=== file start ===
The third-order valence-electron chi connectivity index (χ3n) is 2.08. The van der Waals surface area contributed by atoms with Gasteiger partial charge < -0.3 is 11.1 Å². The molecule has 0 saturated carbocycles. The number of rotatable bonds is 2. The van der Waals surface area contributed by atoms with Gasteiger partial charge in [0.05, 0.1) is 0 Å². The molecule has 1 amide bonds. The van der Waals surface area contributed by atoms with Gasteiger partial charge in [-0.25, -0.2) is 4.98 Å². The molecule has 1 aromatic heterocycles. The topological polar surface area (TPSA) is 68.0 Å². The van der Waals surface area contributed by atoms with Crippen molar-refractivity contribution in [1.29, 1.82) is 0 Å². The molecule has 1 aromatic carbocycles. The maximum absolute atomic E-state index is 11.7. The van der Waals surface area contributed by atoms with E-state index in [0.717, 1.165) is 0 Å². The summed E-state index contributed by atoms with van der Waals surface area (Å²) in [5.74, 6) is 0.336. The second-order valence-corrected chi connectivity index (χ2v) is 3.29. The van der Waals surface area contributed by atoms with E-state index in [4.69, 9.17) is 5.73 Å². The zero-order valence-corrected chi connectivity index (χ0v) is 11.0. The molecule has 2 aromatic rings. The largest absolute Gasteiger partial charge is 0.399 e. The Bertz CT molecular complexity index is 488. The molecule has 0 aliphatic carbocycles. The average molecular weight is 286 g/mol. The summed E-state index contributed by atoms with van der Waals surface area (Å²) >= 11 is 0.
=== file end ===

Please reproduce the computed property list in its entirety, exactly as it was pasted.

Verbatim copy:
The third-order valence-electron chi connectivity index (χ3n) is 2.08. The van der Waals surface area contributed by atoms with Gasteiger partial charge < -0.3 is 11.1 Å². The molecule has 0 saturated carbocycles. The number of rotatable bonds is 2. The van der Waals surface area contributed by atoms with Gasteiger partial charge in [0.05, 0.1) is 0 Å². The molecule has 1 amide bonds. The van der Waals surface area contributed by atoms with Gasteiger partial charge in [-0.25, -0.2) is 4.98 Å². The molecule has 1 aromatic heterocycles. The topological polar surface area (TPSA) is 68.0 Å². The van der Waals surface area contributed by atoms with Crippen molar-refractivity contribution in [1.29, 1.82) is 0 Å². The molecule has 1 aromatic carbocycles. The maximum absolute atomic E-state index is 11.7. The van der Waals surface area contributed by atoms with E-state index in [0.717, 1.165) is 0 Å². The summed E-state index contributed by atoms with van der Waals surface area (Å²) in [5.74, 6) is 0.336. The second-order valence-corrected chi connectivity index (χ2v) is 3.29. The van der Waals surface area contributed by atoms with E-state index in [4.69, 9.17) is 5.73 Å². The zero-order valence-corrected chi connectivity index (χ0v) is 11.0. The molecule has 2 aromatic rings. The largest absolute Gasteiger partial charge is 0.399 e. The Bertz CT molecular complexity index is 488. The molecule has 0 aliphatic carbocycles. The average molecular weight is 286 g/mol. The summed E-state index contributed by atoms with van der Waals surface area (Å²) >= 11 is 0.